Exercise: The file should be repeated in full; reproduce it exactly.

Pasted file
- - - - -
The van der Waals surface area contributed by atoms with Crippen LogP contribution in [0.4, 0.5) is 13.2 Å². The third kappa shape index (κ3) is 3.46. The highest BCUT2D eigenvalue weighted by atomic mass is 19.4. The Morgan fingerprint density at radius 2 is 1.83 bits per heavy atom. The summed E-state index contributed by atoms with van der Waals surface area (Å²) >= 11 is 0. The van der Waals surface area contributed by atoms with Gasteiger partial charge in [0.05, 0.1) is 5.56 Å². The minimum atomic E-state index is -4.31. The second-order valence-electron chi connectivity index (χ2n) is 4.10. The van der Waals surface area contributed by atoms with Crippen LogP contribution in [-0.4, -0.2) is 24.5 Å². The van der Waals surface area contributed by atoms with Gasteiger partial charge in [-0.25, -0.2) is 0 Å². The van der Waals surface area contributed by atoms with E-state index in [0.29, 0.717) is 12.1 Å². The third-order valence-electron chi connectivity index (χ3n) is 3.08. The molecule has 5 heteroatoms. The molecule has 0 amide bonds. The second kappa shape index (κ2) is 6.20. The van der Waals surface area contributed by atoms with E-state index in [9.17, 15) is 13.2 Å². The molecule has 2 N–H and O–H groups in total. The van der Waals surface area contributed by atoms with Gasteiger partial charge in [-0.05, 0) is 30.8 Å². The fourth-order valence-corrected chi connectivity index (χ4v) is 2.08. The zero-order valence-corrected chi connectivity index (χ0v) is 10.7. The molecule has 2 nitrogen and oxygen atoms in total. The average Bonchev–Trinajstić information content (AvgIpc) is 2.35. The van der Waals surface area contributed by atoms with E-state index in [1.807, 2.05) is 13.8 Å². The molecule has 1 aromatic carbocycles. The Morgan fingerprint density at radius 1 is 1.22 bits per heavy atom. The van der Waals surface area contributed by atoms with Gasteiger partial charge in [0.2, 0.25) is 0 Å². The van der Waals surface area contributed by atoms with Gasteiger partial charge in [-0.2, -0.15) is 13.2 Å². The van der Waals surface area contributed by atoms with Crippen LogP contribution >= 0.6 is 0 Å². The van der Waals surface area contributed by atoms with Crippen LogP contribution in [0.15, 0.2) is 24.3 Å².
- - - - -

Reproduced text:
The van der Waals surface area contributed by atoms with Crippen LogP contribution in [0.4, 0.5) is 13.2 Å². The third kappa shape index (κ3) is 3.46. The highest BCUT2D eigenvalue weighted by atomic mass is 19.4. The Morgan fingerprint density at radius 2 is 1.83 bits per heavy atom. The summed E-state index contributed by atoms with van der Waals surface area (Å²) >= 11 is 0. The van der Waals surface area contributed by atoms with Gasteiger partial charge in [0.05, 0.1) is 5.56 Å². The minimum atomic E-state index is -4.31. The second-order valence-electron chi connectivity index (χ2n) is 4.10. The van der Waals surface area contributed by atoms with Crippen LogP contribution in [-0.4, -0.2) is 24.5 Å². The van der Waals surface area contributed by atoms with Gasteiger partial charge in [-0.25, -0.2) is 0 Å². The van der Waals surface area contributed by atoms with E-state index in [0.29, 0.717) is 12.1 Å². The third-order valence-electron chi connectivity index (χ3n) is 3.08. The molecule has 5 heteroatoms. The molecule has 0 amide bonds. The second kappa shape index (κ2) is 6.20. The van der Waals surface area contributed by atoms with E-state index in [9.17, 15) is 13.2 Å². The molecule has 2 N–H and O–H groups in total. The van der Waals surface area contributed by atoms with Gasteiger partial charge in [-0.05, 0) is 30.8 Å². The fourth-order valence-corrected chi connectivity index (χ4v) is 2.08. The zero-order valence-corrected chi connectivity index (χ0v) is 10.7. The molecule has 2 nitrogen and oxygen atoms in total. The average Bonchev–Trinajstić information content (AvgIpc) is 2.35. The van der Waals surface area contributed by atoms with E-state index in [1.807, 2.05) is 13.8 Å². The molecule has 1 aromatic carbocycles. The Morgan fingerprint density at radius 1 is 1.22 bits per heavy atom. The van der Waals surface area contributed by atoms with Gasteiger partial charge in [0.2, 0.25) is 0 Å². The van der Waals surface area contributed by atoms with Gasteiger partial charge in [-0.2, -0.15) is 13.2 Å². The van der Waals surface area contributed by atoms with Crippen LogP contribution >= 0.6 is 0 Å². The van der Waals surface area contributed by atoms with Crippen LogP contribution in [0.15, 0.2) is 24.3 Å².